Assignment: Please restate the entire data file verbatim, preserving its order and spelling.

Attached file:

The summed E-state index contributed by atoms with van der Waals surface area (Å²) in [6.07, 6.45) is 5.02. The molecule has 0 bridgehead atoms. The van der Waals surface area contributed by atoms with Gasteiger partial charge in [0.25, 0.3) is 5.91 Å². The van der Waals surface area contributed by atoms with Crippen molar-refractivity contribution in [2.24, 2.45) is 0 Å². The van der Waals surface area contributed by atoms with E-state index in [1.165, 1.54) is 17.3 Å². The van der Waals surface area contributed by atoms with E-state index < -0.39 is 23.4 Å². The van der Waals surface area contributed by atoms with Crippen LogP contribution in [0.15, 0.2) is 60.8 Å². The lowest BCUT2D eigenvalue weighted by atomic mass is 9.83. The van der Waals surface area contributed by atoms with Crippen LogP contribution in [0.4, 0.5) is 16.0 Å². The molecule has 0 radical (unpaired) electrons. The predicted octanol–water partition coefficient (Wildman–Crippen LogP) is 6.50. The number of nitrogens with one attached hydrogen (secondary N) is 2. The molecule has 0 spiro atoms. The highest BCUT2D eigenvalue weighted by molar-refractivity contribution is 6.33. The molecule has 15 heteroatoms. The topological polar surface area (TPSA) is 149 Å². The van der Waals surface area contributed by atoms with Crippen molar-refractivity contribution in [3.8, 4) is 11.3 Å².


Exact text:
The summed E-state index contributed by atoms with van der Waals surface area (Å²) in [6.07, 6.45) is 5.02. The molecule has 0 bridgehead atoms. The van der Waals surface area contributed by atoms with Gasteiger partial charge in [0.25, 0.3) is 5.91 Å². The van der Waals surface area contributed by atoms with Crippen molar-refractivity contribution in [2.24, 2.45) is 0 Å². The van der Waals surface area contributed by atoms with E-state index in [1.165, 1.54) is 17.3 Å². The van der Waals surface area contributed by atoms with E-state index < -0.39 is 23.4 Å². The van der Waals surface area contributed by atoms with Crippen LogP contribution in [0.15, 0.2) is 60.8 Å². The lowest BCUT2D eigenvalue weighted by atomic mass is 9.83. The van der Waals surface area contributed by atoms with Crippen LogP contribution in [0.4, 0.5) is 16.0 Å². The molecule has 0 radical (unpaired) electrons. The predicted octanol–water partition coefficient (Wildman–Crippen LogP) is 6.50. The number of nitrogens with one attached hydrogen (secondary N) is 2. The molecule has 0 spiro atoms. The highest BCUT2D eigenvalue weighted by molar-refractivity contribution is 6.33. The molecule has 15 heteroatoms. The topological polar surface area (TPSA) is 149 Å². The van der Waals surface area contributed by atoms with Crippen molar-refractivity contribution in [3.8, 4) is 11.3 Å².